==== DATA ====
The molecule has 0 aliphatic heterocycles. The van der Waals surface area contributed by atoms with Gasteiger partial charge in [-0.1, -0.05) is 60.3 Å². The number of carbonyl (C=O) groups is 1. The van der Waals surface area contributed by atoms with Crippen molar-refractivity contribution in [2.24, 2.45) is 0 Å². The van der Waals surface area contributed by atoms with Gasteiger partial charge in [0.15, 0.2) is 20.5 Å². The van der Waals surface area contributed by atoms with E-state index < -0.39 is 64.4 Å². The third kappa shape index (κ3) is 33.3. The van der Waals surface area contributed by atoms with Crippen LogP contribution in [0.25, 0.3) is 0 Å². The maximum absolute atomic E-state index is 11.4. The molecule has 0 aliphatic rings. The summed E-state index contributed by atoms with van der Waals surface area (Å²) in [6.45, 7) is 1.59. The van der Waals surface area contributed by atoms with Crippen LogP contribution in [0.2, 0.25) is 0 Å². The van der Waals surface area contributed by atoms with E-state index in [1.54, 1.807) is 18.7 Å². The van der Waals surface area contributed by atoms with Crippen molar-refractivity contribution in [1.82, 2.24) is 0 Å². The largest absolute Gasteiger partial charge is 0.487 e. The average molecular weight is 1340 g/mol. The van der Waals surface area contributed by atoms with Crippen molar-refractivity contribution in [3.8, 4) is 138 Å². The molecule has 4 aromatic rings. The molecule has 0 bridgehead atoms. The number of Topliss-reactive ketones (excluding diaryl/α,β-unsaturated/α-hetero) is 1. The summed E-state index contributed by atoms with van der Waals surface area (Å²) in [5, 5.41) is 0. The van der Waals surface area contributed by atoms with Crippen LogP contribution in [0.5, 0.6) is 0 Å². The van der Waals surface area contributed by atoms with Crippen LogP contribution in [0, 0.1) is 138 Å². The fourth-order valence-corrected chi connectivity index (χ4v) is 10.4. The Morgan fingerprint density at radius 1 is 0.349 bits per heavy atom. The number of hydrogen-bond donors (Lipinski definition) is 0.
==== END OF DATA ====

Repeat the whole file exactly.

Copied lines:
The molecule has 0 aliphatic heterocycles. The van der Waals surface area contributed by atoms with Gasteiger partial charge in [-0.1, -0.05) is 60.3 Å². The number of carbonyl (C=O) groups is 1. The van der Waals surface area contributed by atoms with Crippen molar-refractivity contribution in [2.24, 2.45) is 0 Å². The van der Waals surface area contributed by atoms with Gasteiger partial charge in [0.15, 0.2) is 20.5 Å². The van der Waals surface area contributed by atoms with E-state index < -0.39 is 64.4 Å². The third kappa shape index (κ3) is 33.3. The van der Waals surface area contributed by atoms with Crippen LogP contribution in [0.25, 0.3) is 0 Å². The maximum absolute atomic E-state index is 11.4. The molecule has 0 aliphatic rings. The summed E-state index contributed by atoms with van der Waals surface area (Å²) in [6.45, 7) is 1.59. The van der Waals surface area contributed by atoms with Crippen LogP contribution in [0.2, 0.25) is 0 Å². The van der Waals surface area contributed by atoms with E-state index in [1.54, 1.807) is 18.7 Å². The van der Waals surface area contributed by atoms with Crippen molar-refractivity contribution in [1.82, 2.24) is 0 Å². The largest absolute Gasteiger partial charge is 0.487 e. The average molecular weight is 1340 g/mol. The van der Waals surface area contributed by atoms with Crippen molar-refractivity contribution in [3.8, 4) is 138 Å². The molecule has 4 aromatic rings. The molecule has 0 bridgehead atoms. The number of Topliss-reactive ketones (excluding diaryl/α,β-unsaturated/α-hetero) is 1. The summed E-state index contributed by atoms with van der Waals surface area (Å²) in [5, 5.41) is 0. The van der Waals surface area contributed by atoms with Crippen LogP contribution in [0.5, 0.6) is 0 Å². The van der Waals surface area contributed by atoms with Crippen LogP contribution in [0, 0.1) is 138 Å². The fourth-order valence-corrected chi connectivity index (χ4v) is 10.4. The Morgan fingerprint density at radius 1 is 0.349 bits per heavy atom. The number of hydrogen-bond donors (Lipinski definition) is 0.